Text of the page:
Here was a question about resonance arrangement. It is defined as follows.

Let $x_i$ be the standard coordinates on $\mathbb{C}^n$. For each nonempty $I\subseteq\{1,\dots,n\}$, define the hyperplane $H_I$ to be the hyperplane given by $l_I:=\sum _{i∈I}x_i=0$.

My question is about the top degree (co)homology of the complement to this arrangement.

I have the following conjecture: the space of top degree forms, which are wedge products of forms $d \log l_I$, is generated by tree-forms.

A tree form is defined by a rooted tree with $n$ edges labeled by $x_i$'s. Any (non-root) vertex gives a linear function on $\mathbb{C}^n$, which is the sum of all labels on edges, lying on the shortest path from the root to the vertex. The wedge product of $d\log$'s of these linear functions for all vertices is the tree form. By the way, is it a known object?

I would deeply appreciate any comments.

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    $\begingroup$ The resonance arrangement is notoriously difficult to understand in any nice way. One of the most recent papers about it I know of is arxiv.org/abs/1903.06595. (I don't think it talks about cohomology of complement of complex arrangement at all- but of course # of regions of complement of real arrangement is a closely related thing, which again is not well understood.) $\endgroup$ Sep 23, 2020 at 16:57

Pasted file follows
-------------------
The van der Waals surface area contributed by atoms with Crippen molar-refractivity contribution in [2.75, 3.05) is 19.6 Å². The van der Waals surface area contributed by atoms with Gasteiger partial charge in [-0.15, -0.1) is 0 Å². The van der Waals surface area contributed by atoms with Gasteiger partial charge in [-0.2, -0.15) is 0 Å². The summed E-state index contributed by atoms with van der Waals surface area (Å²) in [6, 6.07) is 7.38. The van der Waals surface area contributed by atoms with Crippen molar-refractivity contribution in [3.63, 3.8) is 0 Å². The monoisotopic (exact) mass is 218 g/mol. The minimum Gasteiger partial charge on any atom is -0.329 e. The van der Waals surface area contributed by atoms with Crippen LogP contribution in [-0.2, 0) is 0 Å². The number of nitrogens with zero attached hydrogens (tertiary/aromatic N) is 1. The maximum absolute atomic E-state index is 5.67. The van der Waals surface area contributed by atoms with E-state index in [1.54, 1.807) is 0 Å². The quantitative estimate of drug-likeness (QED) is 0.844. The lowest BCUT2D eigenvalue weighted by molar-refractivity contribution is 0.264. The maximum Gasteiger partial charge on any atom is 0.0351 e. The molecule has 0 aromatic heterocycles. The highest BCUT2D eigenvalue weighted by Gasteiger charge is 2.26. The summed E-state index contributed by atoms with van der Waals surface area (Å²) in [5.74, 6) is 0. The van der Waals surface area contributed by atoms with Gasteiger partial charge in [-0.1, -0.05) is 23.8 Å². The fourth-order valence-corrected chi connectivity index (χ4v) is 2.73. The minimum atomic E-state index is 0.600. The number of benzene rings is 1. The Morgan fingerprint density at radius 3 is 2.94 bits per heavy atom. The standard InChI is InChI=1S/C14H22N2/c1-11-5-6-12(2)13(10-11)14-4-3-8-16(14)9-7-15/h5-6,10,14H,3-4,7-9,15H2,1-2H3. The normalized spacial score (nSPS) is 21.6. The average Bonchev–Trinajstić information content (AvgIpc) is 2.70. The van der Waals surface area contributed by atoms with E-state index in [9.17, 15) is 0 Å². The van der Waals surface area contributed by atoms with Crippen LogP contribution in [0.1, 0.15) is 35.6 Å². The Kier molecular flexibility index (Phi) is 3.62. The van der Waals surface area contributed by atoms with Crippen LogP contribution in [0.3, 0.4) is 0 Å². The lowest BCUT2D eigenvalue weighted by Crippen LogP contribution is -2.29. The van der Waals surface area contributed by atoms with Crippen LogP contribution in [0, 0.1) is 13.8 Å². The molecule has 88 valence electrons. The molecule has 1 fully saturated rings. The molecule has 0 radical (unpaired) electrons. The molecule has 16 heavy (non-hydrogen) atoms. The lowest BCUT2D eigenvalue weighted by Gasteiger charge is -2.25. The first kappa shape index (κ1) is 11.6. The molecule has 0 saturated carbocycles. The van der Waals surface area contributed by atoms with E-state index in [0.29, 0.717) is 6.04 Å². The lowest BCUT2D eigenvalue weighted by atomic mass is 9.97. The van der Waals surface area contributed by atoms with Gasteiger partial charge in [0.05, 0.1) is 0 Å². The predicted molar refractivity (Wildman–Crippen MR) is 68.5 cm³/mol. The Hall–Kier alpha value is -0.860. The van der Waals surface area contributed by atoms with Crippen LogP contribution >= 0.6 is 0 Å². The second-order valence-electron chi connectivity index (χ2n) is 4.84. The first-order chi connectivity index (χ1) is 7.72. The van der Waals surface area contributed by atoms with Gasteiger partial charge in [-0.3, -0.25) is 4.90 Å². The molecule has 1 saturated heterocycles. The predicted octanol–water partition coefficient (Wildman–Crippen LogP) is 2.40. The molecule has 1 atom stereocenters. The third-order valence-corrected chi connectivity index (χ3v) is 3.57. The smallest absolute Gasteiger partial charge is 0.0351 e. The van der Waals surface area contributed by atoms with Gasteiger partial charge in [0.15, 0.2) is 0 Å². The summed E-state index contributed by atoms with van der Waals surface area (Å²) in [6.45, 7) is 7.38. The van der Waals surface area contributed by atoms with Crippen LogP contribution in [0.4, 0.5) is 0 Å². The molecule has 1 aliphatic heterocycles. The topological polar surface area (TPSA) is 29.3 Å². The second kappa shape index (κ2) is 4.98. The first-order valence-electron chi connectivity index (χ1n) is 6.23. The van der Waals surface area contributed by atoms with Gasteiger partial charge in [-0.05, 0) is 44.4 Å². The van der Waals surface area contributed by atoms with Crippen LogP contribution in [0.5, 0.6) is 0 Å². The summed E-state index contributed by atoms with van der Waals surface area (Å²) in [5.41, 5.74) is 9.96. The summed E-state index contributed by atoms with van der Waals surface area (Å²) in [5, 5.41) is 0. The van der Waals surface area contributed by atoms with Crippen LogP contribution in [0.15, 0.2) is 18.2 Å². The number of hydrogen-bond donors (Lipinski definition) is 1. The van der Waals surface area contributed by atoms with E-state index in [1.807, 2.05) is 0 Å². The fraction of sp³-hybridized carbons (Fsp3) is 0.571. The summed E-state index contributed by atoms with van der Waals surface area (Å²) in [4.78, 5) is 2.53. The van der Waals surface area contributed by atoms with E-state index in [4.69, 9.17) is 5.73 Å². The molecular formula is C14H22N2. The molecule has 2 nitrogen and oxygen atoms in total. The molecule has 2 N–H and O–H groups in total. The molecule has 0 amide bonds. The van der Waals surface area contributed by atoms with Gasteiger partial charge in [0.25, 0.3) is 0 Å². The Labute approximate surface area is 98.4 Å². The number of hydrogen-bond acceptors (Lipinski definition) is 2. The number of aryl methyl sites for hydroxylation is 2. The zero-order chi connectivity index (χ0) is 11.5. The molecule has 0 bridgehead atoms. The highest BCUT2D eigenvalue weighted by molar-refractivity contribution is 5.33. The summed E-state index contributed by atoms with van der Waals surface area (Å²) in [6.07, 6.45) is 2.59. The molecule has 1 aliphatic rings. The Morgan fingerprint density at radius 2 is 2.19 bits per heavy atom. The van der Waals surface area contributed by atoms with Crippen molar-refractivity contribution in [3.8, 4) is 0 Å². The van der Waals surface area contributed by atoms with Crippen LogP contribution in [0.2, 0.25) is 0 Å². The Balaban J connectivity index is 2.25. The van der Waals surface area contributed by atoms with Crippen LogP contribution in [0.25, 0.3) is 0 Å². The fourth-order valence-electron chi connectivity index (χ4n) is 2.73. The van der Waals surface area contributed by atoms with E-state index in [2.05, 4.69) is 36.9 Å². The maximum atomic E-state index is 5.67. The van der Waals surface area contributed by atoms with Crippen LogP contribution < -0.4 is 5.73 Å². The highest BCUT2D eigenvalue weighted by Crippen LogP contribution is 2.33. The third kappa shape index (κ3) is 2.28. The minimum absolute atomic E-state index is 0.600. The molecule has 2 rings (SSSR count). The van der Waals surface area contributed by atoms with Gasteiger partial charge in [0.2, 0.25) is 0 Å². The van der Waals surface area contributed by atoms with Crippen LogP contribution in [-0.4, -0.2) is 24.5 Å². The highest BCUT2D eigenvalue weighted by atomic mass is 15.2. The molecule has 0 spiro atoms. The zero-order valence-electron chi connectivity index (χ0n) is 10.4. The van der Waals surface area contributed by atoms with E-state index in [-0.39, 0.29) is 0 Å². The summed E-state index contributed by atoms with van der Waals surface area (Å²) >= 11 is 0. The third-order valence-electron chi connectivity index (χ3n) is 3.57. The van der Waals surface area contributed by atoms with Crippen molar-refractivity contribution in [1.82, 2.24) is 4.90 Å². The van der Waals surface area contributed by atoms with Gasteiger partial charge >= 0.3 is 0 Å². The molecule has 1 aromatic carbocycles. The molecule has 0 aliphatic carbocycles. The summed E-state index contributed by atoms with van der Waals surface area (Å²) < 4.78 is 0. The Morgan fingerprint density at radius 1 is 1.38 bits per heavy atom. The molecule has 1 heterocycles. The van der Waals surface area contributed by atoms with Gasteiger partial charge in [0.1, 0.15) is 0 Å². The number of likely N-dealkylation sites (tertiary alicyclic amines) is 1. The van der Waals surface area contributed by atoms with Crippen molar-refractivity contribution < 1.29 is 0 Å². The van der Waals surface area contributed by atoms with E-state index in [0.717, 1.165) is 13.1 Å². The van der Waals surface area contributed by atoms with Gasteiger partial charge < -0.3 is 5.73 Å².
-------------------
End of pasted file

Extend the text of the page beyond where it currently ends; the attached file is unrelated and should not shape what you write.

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    $\begingroup$ For something even more recent (and in line with Sam Hopkins's comment), see arxiv.org/pdf/2008.10553.pdf $\endgroup$
    – user35313
    Sep 24, 2020 at 2:07
  • $\begingroup$ @SamHopkins Thank you for your comment and the reference. $\endgroup$ Sep 24, 2020 at 16:56
  • $\begingroup$ @user61318 Thank you for the reference. $\endgroup$ Sep 24, 2020 at 16:57
  • $\begingroup$ The cohomology of hyperplane arrangements is described by the Orlik-Solomon algebra which has exactly the dlog forms as basis. Section 3 of the book of Orlik and Terao "Arrangements of hyperplanes" has a description of the "no broken circuits" basis of the top degree. I suppose that means the question is about expressing the "no broken circuits" basis in terms of your "tree form" basis. $\endgroup$ Oct 11, 2020 at 19:40


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